A Noah’s Ark strategy will fail. In the roughest sense, that’s the conclusion of a first-of-its-kind study that illuminates which marine species may have the ability to survive in a world where temperatures are rising and oceans are becoming acidic.
Two-by-two, or even moderately sized, remnants may have little chance to persist on a climate-changed planet. Instead, for many species, “we’ll need large populations,” says Melissa Pespeni, a biologist at the University of Vermont who led the new research examining how hundreds of thousands of sea urchin larvae responded to experiments where their seawater was made either moderately or extremely acidic.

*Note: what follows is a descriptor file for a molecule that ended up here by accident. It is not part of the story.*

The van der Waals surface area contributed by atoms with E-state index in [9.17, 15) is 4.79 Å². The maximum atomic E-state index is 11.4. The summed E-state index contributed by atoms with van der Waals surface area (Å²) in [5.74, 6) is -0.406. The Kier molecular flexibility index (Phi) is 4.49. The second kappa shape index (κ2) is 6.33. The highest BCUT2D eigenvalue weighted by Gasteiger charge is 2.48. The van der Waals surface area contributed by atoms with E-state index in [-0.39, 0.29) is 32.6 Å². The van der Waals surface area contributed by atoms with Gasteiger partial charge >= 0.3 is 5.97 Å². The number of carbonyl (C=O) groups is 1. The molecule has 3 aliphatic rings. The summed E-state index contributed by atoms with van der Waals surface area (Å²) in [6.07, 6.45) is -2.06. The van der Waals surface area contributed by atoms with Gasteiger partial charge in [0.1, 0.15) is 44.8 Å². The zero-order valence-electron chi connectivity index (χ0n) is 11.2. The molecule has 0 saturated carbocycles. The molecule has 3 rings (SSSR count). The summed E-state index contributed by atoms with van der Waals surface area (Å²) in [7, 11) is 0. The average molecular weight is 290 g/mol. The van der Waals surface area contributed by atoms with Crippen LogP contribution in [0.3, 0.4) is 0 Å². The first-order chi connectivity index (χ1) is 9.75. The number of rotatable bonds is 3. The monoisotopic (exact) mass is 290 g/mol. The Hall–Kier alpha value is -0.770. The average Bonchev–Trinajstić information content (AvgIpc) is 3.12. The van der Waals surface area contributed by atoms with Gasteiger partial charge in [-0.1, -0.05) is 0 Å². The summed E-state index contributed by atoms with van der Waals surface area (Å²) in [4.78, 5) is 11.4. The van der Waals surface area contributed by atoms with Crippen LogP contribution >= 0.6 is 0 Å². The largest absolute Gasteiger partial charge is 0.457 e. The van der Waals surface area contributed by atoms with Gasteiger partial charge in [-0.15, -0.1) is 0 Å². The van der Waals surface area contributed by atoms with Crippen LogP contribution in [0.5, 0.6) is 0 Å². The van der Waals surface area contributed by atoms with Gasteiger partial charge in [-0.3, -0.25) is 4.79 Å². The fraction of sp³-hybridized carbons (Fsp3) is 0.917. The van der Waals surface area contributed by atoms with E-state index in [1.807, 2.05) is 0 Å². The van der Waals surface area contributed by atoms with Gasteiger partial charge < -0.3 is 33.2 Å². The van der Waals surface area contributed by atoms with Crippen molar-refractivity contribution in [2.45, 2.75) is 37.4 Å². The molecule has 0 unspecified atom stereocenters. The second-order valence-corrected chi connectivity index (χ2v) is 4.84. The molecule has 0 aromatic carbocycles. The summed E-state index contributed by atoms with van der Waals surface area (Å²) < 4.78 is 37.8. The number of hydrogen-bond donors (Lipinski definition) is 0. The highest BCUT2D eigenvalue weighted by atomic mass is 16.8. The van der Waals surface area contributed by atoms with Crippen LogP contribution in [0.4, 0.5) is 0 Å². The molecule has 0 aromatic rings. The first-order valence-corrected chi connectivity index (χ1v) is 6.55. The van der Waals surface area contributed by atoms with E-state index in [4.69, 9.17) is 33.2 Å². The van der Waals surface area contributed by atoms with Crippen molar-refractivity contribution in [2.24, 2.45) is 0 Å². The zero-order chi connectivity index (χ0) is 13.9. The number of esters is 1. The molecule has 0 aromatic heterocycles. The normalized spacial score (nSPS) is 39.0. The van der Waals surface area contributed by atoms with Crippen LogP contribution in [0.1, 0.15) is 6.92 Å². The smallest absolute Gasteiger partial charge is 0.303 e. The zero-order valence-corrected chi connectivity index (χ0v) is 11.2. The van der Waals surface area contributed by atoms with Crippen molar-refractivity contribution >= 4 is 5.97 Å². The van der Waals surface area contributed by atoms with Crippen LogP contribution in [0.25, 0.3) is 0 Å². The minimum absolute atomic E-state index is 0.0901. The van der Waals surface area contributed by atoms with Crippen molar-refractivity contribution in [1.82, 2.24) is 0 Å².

The study was published on June 11, 2019, in the Proceedings of the Royal Society B. MORE
Header image: Purple urchins are fortified with spines and shells. But new research led by UVM’s Melissa Pespeni shows that—to survive—they’ll need large populations that hold rare genetic variants, giving them a chance to adapt in a fast-warming world. Credit: Joshua Brown.